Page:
Garda compensation claims to be brought into PIAB process

Garda compensation claims to be brought into PIAB process

Compensation claims by gardaí for injuries sustained in the line of duty will be brought within the Personal Injuries Assessment Board (PIAB) process under new legislation.

Gardaí currently have to apply for authorisation from the Department of Justice to seek compensation in the High Court in accordance with the Garda Síochána (Compensation) Acts 1941 and 1945.

The new Garda Síochána (Compensation) Bill 2021, published this morning, will not involve the courts in Garda compensation claims in the first instance.

The new scheme devolves responsibility for matters relating to Garda compensation from the Minister to the Garda Commissioner with the added provision that the State Claims Agency will manage claims on behalf of the Garda Commissioner once they are authorised by him or her.

In addition, PIAB will assess quantum in Garda compensation cases under the Personal Injuries Assessment Board Act 2003 by reference to the personal injuries guidelines, which will come into effect on Saturday.

The government says the new compensation scheme will  benefit both claimants, in terms of quicker resolution of claims with an objective assessment of quantum, and the State as the respondent, in terms of lower legal and administrative costs.

Justice Minister Helen McEntee said: “It has been clear for some time that the existing Garda compensation scheme needs to be replaced with a more efficient process.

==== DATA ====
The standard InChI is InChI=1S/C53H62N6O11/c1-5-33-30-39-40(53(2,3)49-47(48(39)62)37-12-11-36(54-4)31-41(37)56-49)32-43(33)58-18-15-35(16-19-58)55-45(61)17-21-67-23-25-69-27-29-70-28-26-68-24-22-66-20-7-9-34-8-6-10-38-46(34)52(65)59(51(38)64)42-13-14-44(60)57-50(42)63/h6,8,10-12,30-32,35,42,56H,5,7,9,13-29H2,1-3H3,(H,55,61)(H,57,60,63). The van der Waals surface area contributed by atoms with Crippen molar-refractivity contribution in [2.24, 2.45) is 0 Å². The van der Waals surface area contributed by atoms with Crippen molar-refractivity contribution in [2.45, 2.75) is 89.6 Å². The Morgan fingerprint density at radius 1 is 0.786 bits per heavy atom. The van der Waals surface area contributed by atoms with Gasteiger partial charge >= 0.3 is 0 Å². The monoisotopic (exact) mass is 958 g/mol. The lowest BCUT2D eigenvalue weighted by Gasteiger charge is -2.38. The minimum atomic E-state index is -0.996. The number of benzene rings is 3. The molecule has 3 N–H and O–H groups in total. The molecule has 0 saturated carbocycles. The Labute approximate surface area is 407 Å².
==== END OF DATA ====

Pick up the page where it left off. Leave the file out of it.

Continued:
“The current scheme, whereby all cases must go to the High Court, is liable to delays and high legal costs, and lacks facilities to settle claims in an efficient manner.

“The involvement of the Personal Injuries Assessment Board will lead to greater consistency in the level of compensation awards, since PIAB will be guided by our new personal injuries guidelines which take effect this weekend.

She added: “The new Garda compensation scheme will lead to greater efficiencies and savings for the Chief State Solicitor’s Office, which will no longer be the primary manager of Garda compensation claims.

“The new scheme will also lead to savings and efficiencies in the courts as Garda compensation claims made to the courts should reduce over time, depending on the level of acceptance by claimants of PIAB assessments and the ability of the State Claims Agency to negotiate settlements before cases actually proceed in court.”

Robert Troy, minister of state with responsibility for trade promotion, digital and company regulation, added: “Bringing Garda compensations claims within the PIAB process is consistent with ongoing work by my Department to facilitate more personal injury cases being resolved by PIAB in a faster timeframe and with lower costs.

“It should allow Garda Síochána members who have suffered as a result of a malicious injury, or for their families where the injury has been fatal, to benefit from a quicker resolution of their claim. It should also benefit the State in terms of lower legal and administrative costs.

“The Government’s commitment to enhance and reform PIAB, work which I am currently undertaking, will also bring benefits to the management of Garda compensation claims.”

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